This week I chatted to Inshaal, an international student who moved across continents to study engineering at the University of Bradford and has now become a Sabbatical Officer helping students to make the most out of their time at the university and region.
How would you describe your role?
I am one of the four Sabbatical Officers at the University of Bradford. Within the university, there is an organisation called Students’ Union. It’s a charity with the purpose to enhance students’ lives by providing opportunities through hobbies, sports, activities and societies. I am the Student Affairs Officer; my role is to set the direction of the SU and how we engage with students. I work closely with the university; the Vice-Chancellor, Nikki Pearce and Udi Archibong who is the Pro Vice-Chancellor looking after Equality, Diversity and Inclusion. The idea is that my role connects the university’s senior management to the students ensuring the students are reflected in every decision the university makes.
How has the lockdown affected you & your work?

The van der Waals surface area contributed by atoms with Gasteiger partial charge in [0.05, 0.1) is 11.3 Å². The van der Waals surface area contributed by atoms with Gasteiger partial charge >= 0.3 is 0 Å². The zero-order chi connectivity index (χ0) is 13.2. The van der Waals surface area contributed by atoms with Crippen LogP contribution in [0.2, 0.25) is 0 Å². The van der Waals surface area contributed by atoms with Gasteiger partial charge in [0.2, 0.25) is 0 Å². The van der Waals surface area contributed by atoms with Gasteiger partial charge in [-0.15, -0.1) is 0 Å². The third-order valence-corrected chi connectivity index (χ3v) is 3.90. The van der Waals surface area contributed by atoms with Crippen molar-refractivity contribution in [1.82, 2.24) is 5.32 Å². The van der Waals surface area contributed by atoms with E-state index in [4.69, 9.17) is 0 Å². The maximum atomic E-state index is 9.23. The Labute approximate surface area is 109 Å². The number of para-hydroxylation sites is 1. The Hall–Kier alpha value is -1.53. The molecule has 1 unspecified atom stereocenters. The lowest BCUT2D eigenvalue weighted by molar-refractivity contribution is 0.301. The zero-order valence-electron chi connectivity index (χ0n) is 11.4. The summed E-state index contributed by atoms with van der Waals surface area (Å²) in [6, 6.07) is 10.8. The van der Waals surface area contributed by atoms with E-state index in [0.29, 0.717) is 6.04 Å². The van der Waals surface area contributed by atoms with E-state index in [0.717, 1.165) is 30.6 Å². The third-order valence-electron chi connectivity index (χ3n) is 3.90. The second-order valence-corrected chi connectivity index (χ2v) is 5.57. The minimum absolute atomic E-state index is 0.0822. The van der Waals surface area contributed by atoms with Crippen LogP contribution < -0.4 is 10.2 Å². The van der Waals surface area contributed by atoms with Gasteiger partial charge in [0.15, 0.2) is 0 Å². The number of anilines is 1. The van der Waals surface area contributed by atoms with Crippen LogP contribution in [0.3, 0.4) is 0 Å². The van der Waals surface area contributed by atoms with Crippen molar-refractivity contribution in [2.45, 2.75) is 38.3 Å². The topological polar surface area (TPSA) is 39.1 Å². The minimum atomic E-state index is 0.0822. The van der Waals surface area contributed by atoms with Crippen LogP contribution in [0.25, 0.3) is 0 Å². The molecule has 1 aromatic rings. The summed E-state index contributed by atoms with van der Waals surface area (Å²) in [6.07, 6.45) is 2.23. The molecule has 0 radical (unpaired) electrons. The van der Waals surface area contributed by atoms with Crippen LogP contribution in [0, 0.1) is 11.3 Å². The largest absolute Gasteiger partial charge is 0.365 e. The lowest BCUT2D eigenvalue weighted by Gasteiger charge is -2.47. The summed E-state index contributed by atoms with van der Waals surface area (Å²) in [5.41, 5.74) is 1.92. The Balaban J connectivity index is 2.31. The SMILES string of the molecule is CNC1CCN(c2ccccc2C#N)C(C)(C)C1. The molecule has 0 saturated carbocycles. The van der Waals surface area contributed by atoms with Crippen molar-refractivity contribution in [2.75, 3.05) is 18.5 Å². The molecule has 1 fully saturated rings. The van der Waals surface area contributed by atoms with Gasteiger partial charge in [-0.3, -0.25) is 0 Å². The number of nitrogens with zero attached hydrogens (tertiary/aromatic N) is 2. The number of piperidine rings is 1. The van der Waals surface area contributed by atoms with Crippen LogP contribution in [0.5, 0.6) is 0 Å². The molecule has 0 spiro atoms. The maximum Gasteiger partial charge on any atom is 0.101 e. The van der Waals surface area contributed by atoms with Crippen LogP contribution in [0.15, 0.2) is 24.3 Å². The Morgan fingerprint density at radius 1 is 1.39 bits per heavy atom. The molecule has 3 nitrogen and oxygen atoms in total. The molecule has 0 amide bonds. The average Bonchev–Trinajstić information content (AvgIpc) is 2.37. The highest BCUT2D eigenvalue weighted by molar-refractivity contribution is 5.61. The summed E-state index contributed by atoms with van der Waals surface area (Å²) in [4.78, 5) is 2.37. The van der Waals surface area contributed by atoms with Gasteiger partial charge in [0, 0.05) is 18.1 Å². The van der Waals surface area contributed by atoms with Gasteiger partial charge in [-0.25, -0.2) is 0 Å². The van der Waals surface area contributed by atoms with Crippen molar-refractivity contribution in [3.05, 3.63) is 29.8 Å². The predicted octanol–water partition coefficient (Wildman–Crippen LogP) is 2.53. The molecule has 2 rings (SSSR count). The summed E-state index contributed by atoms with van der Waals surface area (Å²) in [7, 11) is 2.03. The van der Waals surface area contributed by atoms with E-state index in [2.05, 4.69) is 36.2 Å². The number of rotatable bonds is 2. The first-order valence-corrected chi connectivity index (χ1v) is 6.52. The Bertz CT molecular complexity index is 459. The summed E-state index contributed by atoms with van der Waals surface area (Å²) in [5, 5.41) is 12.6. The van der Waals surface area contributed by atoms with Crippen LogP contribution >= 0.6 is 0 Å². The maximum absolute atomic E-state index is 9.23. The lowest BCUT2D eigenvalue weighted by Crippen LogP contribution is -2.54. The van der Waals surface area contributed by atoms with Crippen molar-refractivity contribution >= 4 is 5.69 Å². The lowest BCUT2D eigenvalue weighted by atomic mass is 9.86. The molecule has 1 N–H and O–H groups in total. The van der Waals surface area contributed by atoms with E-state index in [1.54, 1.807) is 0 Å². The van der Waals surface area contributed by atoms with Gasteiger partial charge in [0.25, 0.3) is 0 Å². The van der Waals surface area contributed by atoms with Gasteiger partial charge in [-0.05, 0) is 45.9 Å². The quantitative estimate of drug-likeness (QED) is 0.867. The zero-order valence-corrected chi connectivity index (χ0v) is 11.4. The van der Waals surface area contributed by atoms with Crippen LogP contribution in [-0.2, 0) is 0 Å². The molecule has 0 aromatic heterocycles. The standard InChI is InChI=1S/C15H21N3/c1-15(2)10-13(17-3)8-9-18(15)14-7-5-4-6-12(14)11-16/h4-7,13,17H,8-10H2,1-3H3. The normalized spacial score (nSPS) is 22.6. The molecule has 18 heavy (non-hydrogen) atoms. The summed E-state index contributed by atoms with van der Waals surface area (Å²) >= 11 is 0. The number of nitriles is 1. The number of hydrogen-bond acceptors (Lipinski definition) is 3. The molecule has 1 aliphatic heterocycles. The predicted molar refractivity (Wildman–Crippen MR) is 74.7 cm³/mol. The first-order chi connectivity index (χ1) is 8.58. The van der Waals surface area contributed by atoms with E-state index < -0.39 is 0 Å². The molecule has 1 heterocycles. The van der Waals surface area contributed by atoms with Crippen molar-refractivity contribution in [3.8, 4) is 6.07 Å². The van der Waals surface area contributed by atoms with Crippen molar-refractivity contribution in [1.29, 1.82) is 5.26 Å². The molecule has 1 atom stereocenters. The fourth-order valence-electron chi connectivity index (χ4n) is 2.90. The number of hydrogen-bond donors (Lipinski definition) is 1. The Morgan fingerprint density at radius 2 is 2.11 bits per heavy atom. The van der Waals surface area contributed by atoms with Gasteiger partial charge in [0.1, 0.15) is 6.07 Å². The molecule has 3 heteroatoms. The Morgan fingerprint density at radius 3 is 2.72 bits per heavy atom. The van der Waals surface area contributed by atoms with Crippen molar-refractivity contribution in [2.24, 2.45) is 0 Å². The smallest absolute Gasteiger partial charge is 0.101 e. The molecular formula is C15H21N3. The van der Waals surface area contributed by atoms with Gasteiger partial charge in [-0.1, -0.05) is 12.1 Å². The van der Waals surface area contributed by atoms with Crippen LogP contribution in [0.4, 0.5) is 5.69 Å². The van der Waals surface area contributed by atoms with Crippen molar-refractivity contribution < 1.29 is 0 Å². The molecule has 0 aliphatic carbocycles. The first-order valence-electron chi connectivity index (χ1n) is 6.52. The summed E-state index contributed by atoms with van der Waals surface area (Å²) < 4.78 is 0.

Lockdown had a huge impact on my role and the team. So, my last role as Community & Activities Officer started in 2020 when we were already in lockdown, and everything went online. At first, it was a foreign concept, and I couldn’t really absorb anything, it’s just not the same. But then, in 2021 the team has been able to meet face-to-face through training and residentials. The residentials have had a very positive impact on the way I think about approaching this role. The way the residentials work is you stay somewhere quite remote where there is no mobile network, so we get to talk to each other extensively which has helped me develop both personally and professionally. There is so much experience to be gained from people around you and the best way to gain it is to spend time together in person. Working from home when your job is to speak to the students often means staring at a computer screen from 09:00 – 17:00. We had to improvise because that was the need at the time but collaborating with students whilst working from home was challenging.